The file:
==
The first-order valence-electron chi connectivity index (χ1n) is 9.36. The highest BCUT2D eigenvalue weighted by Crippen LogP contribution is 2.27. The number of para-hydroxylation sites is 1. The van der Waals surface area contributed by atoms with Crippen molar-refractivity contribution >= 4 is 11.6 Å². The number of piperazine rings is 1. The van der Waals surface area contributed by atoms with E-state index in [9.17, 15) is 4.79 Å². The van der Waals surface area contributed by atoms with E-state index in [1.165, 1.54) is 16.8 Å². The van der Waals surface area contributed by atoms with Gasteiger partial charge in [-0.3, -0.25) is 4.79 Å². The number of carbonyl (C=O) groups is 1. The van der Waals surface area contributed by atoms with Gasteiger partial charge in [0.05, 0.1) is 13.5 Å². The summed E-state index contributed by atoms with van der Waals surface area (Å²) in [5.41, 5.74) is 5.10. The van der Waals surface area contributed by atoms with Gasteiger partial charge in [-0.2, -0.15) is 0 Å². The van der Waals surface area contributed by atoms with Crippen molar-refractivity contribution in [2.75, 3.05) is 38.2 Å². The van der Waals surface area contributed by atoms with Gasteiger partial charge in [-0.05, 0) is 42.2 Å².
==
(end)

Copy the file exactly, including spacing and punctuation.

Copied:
The first-order valence-electron chi connectivity index (χ1n) is 9.36. The highest BCUT2D eigenvalue weighted by Crippen LogP contribution is 2.27. The number of para-hydroxylation sites is 1. The van der Waals surface area contributed by atoms with Crippen molar-refractivity contribution >= 4 is 11.6 Å². The number of piperazine rings is 1. The van der Waals surface area contributed by atoms with E-state index in [9.17, 15) is 4.79 Å². The van der Waals surface area contributed by atoms with E-state index in [1.165, 1.54) is 16.8 Å². The van der Waals surface area contributed by atoms with Gasteiger partial charge in [-0.3, -0.25) is 4.79 Å². The number of carbonyl (C=O) groups is 1. The van der Waals surface area contributed by atoms with Gasteiger partial charge in [0.05, 0.1) is 13.5 Å². The summed E-state index contributed by atoms with van der Waals surface area (Å²) in [5.41, 5.74) is 5.10. The van der Waals surface area contributed by atoms with Gasteiger partial charge in [-0.2, -0.15) is 0 Å². The van der Waals surface area contributed by atoms with Crippen molar-refractivity contribution in [2.75, 3.05) is 38.2 Å². The van der Waals surface area contributed by atoms with Gasteiger partial charge in [-0.05, 0) is 42.2 Å².